Tweeting the Shark?

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Cover image for  article: Tweeting the Shark?

There was a full-blown feeding frenzy recently on Twitter. Chances are pretty good you saw the tweets (or stories about them), but not the TV movie that inspired them.

As a television event, SyFy’s Sharknado was great social media – and a great example of the Twitter Effect on programmers and the television industry.

But alas, it was on cable, where in terms of viewers, you’re really gonna need a smaller boat.

It turns out that people like making droll witticisms about “animal meets weather event” more than actually watching one. (“Squirrelwind” and “Lambslide” were represented, but sadly “Hamsterquake” and “PuppyColdFront” were not.) Twitter lit up with comments that fed the “so bad it’s good” dynamic. Unfortunately, Nielsen didn’t light up in response.

The premiere delivered only about 1.4 million total viewers, only 566,000 of them Adults 18-49. That’s well behind the 2.2 million total viewers for Swamp Shark in 2011.

Oh, incidentally, a summer repeat of Big Bang Theory on CBS delivered 8.3 million viewers in the same time period as Sharknado. 2.5 million of them were Adults 18-49.

But social media was the real story. According to SocialGuide, there were over 318,000 Sharknado-based tweets. But these were not unduplicated tweeters. About 112,000 users sent out those tweets.

Again, let’s put that in perspective – ABC’s Scandal had been delivering over 570,000 tweets in the closing weeks of the broadcast season.

The social media buzz for Sharknado did create a bounce for the second airing. SyFy re-aired the movie a week later, and that delivered 1.9 million viewers (about 700,000 Adults 18-49).

That’s just slightly more Adults 18-49 than what ION’s Criminal Minds off-network repeat delivered at 10PM that night.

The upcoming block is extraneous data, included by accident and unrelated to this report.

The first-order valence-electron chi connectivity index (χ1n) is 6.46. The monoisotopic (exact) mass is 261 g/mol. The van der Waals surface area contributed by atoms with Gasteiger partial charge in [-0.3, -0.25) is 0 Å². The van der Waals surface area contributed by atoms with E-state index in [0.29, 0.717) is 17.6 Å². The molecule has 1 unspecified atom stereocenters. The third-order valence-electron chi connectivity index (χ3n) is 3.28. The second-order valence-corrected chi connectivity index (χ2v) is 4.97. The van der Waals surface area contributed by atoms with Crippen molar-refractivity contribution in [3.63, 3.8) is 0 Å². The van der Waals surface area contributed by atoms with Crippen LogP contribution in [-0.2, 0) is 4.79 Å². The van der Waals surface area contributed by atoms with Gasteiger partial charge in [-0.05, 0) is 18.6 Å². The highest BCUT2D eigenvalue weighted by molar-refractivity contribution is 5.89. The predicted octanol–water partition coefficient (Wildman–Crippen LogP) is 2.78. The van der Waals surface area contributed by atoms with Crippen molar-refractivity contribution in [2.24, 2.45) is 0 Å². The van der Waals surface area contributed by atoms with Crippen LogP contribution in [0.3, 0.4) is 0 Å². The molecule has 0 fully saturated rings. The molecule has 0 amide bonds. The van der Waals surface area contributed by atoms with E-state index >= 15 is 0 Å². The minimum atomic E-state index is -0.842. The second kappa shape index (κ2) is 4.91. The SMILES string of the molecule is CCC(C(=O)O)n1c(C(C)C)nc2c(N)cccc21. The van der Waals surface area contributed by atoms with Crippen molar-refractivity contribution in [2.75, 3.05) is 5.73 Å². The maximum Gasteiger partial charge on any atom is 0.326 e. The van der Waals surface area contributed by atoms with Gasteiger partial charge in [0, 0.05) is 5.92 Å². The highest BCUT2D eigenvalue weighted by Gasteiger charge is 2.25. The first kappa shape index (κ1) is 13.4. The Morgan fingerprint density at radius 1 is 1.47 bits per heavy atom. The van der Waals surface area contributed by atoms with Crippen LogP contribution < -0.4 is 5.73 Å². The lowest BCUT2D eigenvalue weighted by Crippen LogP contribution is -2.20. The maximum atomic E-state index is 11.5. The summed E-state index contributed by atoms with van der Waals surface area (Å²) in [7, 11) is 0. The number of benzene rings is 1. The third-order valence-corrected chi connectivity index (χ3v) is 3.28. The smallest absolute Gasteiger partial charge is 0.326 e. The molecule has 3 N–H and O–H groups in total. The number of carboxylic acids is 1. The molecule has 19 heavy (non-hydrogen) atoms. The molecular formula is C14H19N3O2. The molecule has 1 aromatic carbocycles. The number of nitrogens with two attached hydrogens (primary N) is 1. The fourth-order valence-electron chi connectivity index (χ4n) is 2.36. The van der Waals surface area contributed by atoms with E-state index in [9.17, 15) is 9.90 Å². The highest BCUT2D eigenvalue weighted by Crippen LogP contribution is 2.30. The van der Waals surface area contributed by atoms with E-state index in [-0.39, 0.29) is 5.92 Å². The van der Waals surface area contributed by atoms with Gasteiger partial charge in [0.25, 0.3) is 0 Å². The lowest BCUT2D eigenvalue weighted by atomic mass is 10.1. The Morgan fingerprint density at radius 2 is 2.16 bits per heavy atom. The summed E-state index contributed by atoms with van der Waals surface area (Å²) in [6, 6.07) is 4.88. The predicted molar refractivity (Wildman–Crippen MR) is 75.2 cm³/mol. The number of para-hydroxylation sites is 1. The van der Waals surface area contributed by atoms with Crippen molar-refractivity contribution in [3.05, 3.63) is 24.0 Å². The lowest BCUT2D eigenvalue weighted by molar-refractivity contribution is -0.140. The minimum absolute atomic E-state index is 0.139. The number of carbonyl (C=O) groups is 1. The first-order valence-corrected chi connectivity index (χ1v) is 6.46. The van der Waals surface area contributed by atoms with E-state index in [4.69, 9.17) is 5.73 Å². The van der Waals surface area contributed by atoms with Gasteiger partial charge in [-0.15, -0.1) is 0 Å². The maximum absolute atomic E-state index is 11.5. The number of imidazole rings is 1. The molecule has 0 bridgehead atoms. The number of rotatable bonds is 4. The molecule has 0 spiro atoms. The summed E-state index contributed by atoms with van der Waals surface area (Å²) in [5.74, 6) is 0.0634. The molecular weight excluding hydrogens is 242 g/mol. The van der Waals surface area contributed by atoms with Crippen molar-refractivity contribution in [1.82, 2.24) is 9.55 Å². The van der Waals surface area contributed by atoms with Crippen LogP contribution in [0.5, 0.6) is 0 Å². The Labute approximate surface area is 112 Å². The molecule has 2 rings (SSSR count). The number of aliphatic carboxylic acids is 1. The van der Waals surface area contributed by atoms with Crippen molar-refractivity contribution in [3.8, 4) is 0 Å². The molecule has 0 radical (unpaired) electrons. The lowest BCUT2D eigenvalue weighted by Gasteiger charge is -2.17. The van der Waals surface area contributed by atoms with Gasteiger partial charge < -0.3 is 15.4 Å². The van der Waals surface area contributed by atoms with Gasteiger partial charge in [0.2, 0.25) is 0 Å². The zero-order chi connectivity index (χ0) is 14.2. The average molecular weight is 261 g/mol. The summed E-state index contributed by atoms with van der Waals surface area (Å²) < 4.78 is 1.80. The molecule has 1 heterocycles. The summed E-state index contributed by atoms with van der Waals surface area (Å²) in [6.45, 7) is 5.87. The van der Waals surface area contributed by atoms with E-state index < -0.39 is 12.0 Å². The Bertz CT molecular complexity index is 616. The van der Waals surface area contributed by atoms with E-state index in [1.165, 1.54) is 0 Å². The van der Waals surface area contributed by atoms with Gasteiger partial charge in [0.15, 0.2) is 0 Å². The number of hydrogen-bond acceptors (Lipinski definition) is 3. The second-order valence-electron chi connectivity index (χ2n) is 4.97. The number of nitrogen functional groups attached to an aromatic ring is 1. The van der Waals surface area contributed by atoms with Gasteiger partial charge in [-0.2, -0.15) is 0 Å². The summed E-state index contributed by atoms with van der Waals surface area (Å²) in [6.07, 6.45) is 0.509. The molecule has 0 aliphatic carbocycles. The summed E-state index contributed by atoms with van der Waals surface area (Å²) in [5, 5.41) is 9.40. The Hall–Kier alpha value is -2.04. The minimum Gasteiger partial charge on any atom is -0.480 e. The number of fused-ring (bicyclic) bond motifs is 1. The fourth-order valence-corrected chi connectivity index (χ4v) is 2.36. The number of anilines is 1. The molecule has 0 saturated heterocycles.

The net effect of all of this is that social media can have a real impact upon viewership. Generally speaking, the more a show is talked about, the more viewers it will deliver. The only difference is that the Twitter Effect alone won’t elevate cable deliveries much beyond what they’re capable of delivering organically. Cable programs – particularly on the niche networks ­ – won’t deliver much beyond their base, no matter how much social chatter they generate.

Because of its social success, there reportedly will be a Sharknado 2 – or worse, maybe vampire sharks or zombie sharks. So this is definitely not a genre that has “jumped itself” yet.

However, for all its media hype – both in the press and on social media – Sharknado wasn’t as much an “audience-launch” as it was just a passing shark storm. One with very few real teeth.

Don Seaman joined the TVB in January 2012 as Manager of Marketing Communications, where heDon Seamanis responsible for promoting and raising awareness of the TVB, and of Local Broadcast Television’s value propositions within the traditional and digital media industries. Don can be reached at

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